1. Every three months, change the air filters. If you run the fan continuously, have pets, or live in a dust-prone environment, filters should be changed more frequently. A good rule of thumb is, if the filters look visually dirty, they should be changed.
  2. Each year, we recommend having a qualified service technician perform a basic inspection and maintenance of the system. Dandelion offers this service for customers. During a maintenance visit, the technician will provide the following services:
    • Deep coil cleaning, as needed. This keeps your system running at peak efficiency by removing debris and dust from your coils.
    • Filter change (filter cost not included).
    • Verify the condensate drain line is operational.
    • Install 2 pan tablets.
    • Re-torque all electrical connections.
    • Verify thermostat settings.
    • Verify stage 1 and 2 operation in heating, cooling and auxiliary mode (if applicable).
    • Check ground loop pressure, temperatures and flow rates.
    • Verify glycol concentration is within specification.
    • Verify capacitor readings are within specification.

Dandelion offers Service Plans that include discounted service and maintenance visits for customers who value total peace of mind when it comes to service and maintenance.

What’s the difference between a geothermal heat pump and an air-source heat pump?

A geothermal heat pump extracts heat from the ground where it’s a stable ~50-55 degrees just a few feet below the frost line. An air-source heat pump extracts heat from the outside air

A ground-source heat pump is typically more efficient than an air-source heat pump because there’s less fluctuation in the temperature underground than the air outside. That means geothermal heat pumps use less energy to heat and cool.

Think of it this way – you want the inside of your home to be about 70 degrees. The ground temperature is about 50 degrees. A geothermal heat pump only needs to boost the starting temperature 20 degrees to keep your home comfortable year-round.

The temperature outside, though, might be 10 degrees or 90 degrees! It’s a lot harder for an air source heat pump to bring the temperature in your home up or down to 70 degrees when it’s starting from an extreme place.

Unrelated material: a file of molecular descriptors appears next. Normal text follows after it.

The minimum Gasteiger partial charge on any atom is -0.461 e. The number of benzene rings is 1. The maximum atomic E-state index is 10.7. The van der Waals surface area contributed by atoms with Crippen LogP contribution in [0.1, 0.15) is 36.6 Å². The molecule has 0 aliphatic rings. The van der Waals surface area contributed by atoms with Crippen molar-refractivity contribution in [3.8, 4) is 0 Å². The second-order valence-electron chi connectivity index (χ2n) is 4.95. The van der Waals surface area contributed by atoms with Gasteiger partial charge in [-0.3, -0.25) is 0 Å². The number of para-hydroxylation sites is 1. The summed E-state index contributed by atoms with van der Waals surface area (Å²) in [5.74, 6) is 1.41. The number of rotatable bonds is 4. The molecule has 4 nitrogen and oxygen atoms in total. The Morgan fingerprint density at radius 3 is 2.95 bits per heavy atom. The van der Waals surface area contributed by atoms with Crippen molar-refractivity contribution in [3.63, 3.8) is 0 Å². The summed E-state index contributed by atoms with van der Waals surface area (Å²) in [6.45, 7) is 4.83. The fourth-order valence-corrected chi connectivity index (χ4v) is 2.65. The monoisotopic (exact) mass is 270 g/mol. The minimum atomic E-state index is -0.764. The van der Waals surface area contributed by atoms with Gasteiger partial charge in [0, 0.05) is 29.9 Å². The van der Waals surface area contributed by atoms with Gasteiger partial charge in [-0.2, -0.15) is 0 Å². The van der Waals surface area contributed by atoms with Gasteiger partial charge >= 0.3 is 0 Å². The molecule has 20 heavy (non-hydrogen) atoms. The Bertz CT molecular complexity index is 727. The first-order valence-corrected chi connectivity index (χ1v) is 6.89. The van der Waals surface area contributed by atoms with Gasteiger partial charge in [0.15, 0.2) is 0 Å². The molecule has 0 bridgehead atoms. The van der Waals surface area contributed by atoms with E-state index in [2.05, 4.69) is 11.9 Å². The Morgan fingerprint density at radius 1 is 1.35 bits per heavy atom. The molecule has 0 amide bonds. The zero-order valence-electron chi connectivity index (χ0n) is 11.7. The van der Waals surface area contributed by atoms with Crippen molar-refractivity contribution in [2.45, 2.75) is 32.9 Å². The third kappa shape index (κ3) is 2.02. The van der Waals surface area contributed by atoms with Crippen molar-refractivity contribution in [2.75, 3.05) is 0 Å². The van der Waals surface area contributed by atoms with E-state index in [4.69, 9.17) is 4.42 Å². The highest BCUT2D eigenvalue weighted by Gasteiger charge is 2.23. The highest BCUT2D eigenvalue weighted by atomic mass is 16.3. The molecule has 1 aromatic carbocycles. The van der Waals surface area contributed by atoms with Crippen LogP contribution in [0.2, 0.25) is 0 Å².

Can I get any tax credits or other incentives for installing a geothermal heat pump?

Yes! Check out our comprehensive guide to the Federal Geothermal Tax Credit and learn what other state and utility incentives are available. 

How much does it cost to install a geothermal heating and cooling system?

Dandelion Geothermal starts at about $18,000 – $25,000 for a 3 – 5 ton heat pump system which includes all installation costs after state and federal incentives are applied. 

Zero down financing options are also available. About half of our customers opt to finance the system and start saving right away.

The price can increase based on additional complexity like zoning and electrical upgrades. Curious what other factors can impact the final cost? We put together the most comprehensive geothermal pricing guide on the internet.

How much does it cost to replace a geothermal heat pump?

An average geothermal heat pump costs between $1,500 to $2,500 per ton. While the precise heat pump size is dictated by the home’s heating and cooling needs, a standard single-family 2,000 square foot home usually requires a 5 ton heat pump ($7,500 to $12,500).

A geothermal heat pump typically lasts between 20-25 years. 

How much money can I save with a geothermal heat pump?

Most homeowners see a substantial drop in heating fuel bills and a moderate increase in their electrical bills, leading to an overall reduction in monthly energy bills. Depending on the type of fuel your old furnace used and your heating needs, the overall savings could total into thousands of dollars over the life of your Dandelion Geothermal system. 

These cost savings can be understood through a simple equation:

how much does geothermal cost to operate

Heating costs and the savings associated with a geothermal system are relative to energy prices. As the prices of natural gas, propane, and heating oil increase with respect to the price of electricity, the savings associated with getting geothermal increase.

Curious to see if geothermal is a good option for you? Click the link to take our short qualification quiz!